In Consultation


In Consultation

Don’t Hit Your Sister! Understanding the complexities of moral development

September/October 2015


Q: Recently, I’ve seen a number of parents in my practice who worry about their young children’s lack of remorse or empathy when they hurt someone. They fear their children are budding sociopaths. I’m not sure how to reassure them—or even if reassurance is the most appropriate response. 

A: Though you may have to dig for examples, most children have some capacity for empathy, cooperation, and kindness. A few minutes of family observation or talking with parents is usually enough to rule out the rare diagnosis of sociopathy. Even when children are quite aggressive and have difficulty with emotional connection, the situation is usually subtler than that extreme label suggests, so reassurance is certainly in order.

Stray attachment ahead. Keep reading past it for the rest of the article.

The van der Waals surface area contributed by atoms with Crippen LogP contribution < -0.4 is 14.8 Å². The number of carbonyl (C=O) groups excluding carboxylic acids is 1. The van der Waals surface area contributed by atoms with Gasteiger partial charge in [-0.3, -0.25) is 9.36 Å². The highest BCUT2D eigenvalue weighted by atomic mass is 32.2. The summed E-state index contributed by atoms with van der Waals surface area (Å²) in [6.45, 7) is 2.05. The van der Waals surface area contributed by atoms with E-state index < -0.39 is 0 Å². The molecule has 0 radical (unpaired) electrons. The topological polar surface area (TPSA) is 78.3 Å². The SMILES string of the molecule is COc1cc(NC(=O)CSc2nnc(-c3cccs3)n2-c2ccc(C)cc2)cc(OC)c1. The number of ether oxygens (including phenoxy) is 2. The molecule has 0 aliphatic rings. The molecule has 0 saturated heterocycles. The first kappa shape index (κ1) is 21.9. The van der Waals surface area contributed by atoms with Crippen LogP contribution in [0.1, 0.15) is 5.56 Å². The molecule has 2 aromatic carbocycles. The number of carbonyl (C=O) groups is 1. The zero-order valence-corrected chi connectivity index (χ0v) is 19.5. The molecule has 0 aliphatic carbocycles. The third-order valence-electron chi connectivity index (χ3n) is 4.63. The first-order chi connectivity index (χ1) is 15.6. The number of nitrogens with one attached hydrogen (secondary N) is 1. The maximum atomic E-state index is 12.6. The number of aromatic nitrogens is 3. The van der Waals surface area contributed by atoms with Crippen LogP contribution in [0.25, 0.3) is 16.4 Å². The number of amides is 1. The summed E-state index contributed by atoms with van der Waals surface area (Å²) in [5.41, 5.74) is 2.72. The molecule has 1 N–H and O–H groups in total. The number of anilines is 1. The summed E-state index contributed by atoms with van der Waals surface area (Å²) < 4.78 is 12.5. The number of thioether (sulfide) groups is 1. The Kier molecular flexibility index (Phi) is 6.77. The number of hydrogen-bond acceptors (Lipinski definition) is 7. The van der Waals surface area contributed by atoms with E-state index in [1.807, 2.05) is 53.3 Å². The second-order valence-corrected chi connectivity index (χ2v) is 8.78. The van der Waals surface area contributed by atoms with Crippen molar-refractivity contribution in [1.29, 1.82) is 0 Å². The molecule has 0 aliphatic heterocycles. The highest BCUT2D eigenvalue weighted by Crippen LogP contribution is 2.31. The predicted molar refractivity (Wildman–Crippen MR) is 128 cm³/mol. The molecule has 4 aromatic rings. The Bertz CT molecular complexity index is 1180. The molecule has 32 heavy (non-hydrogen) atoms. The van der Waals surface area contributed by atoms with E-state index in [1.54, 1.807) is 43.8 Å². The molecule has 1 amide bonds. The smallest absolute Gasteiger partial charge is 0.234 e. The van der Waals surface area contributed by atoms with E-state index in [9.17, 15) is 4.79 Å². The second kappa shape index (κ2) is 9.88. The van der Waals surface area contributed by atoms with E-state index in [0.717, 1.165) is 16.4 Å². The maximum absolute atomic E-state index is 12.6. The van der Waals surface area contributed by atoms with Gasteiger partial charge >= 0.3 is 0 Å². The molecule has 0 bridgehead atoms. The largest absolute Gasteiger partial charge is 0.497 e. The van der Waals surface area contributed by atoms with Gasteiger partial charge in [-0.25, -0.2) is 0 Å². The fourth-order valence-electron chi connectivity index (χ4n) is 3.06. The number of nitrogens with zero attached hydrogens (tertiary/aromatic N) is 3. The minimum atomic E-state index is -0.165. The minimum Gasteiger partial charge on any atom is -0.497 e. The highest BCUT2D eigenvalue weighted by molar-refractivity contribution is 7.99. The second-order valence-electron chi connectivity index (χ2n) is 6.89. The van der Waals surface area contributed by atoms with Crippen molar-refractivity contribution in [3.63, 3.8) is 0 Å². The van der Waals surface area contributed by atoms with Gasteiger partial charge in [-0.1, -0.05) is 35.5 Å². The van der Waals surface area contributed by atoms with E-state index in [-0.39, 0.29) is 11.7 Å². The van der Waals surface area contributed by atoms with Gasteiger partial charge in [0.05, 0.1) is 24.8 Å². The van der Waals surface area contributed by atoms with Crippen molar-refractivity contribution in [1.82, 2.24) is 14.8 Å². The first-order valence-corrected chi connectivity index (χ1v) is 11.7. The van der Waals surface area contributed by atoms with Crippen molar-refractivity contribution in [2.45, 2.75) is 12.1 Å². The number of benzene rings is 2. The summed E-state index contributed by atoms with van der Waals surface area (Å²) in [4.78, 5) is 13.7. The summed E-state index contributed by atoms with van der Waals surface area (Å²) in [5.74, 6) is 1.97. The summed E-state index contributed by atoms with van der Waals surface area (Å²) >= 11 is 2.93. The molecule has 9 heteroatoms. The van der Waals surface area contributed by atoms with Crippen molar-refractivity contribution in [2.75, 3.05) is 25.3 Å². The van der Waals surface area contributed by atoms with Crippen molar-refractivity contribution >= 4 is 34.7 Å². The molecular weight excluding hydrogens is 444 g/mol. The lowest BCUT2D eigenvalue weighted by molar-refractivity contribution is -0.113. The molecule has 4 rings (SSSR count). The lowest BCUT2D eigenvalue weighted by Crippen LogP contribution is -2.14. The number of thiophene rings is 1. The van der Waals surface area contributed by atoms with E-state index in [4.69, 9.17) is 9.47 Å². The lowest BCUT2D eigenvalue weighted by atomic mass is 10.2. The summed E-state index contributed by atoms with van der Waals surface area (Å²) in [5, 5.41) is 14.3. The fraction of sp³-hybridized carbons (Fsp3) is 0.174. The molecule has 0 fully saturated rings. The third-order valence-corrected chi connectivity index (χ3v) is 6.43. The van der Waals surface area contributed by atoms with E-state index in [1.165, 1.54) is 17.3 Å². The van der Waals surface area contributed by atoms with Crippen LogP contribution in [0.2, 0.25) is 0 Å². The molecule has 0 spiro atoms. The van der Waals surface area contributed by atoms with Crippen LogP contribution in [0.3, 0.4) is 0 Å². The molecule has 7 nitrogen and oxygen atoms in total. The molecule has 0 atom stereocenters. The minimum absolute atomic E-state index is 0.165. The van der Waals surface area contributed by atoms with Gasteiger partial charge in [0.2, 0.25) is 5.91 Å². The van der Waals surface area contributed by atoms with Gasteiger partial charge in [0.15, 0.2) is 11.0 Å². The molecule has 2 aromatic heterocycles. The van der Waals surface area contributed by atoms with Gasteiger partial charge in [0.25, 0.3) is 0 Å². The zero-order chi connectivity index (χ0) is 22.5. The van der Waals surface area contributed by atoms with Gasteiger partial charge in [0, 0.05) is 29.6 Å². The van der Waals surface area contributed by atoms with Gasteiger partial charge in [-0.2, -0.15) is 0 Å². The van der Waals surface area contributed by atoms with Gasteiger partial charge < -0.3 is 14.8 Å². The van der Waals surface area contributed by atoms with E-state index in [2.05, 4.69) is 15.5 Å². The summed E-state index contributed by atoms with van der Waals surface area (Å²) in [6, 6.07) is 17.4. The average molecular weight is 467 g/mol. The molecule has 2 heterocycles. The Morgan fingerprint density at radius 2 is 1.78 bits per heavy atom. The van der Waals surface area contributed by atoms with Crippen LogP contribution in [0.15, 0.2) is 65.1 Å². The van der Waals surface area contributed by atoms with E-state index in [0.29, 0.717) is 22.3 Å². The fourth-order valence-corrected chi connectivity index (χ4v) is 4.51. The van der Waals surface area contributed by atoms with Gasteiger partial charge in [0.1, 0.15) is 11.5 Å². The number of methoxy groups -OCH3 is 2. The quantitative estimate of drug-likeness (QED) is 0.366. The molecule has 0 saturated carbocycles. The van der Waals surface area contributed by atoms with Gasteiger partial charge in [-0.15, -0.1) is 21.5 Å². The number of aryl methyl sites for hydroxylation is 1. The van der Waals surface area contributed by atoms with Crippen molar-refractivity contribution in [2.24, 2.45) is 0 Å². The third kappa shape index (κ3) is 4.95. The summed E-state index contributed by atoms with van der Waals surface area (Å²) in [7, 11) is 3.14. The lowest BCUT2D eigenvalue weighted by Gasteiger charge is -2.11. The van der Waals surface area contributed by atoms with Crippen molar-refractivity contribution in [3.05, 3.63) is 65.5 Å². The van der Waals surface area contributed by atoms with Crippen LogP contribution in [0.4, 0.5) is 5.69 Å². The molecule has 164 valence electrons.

However, because most parents are really asking if their child will be a kind, thoughtful, and law-abiding adult, I usually combine reassurance with acknowledgment that their concerns are serious—and the sooner they’re addressed, the better. As we shift away from fears of sociopathy, I aim to help parents understand the complexities of moral development through a four-part model of the conscience.

• Moral Knowledge starts with rules of appropriate behavior and develops over time into a deeper understanding of basic ethical principles.

• Impulse Control refers to the ability to refrain from unacceptable behavior, not an absence of impulses.

• Inner Guidance is the capacity to take moral responsibility,

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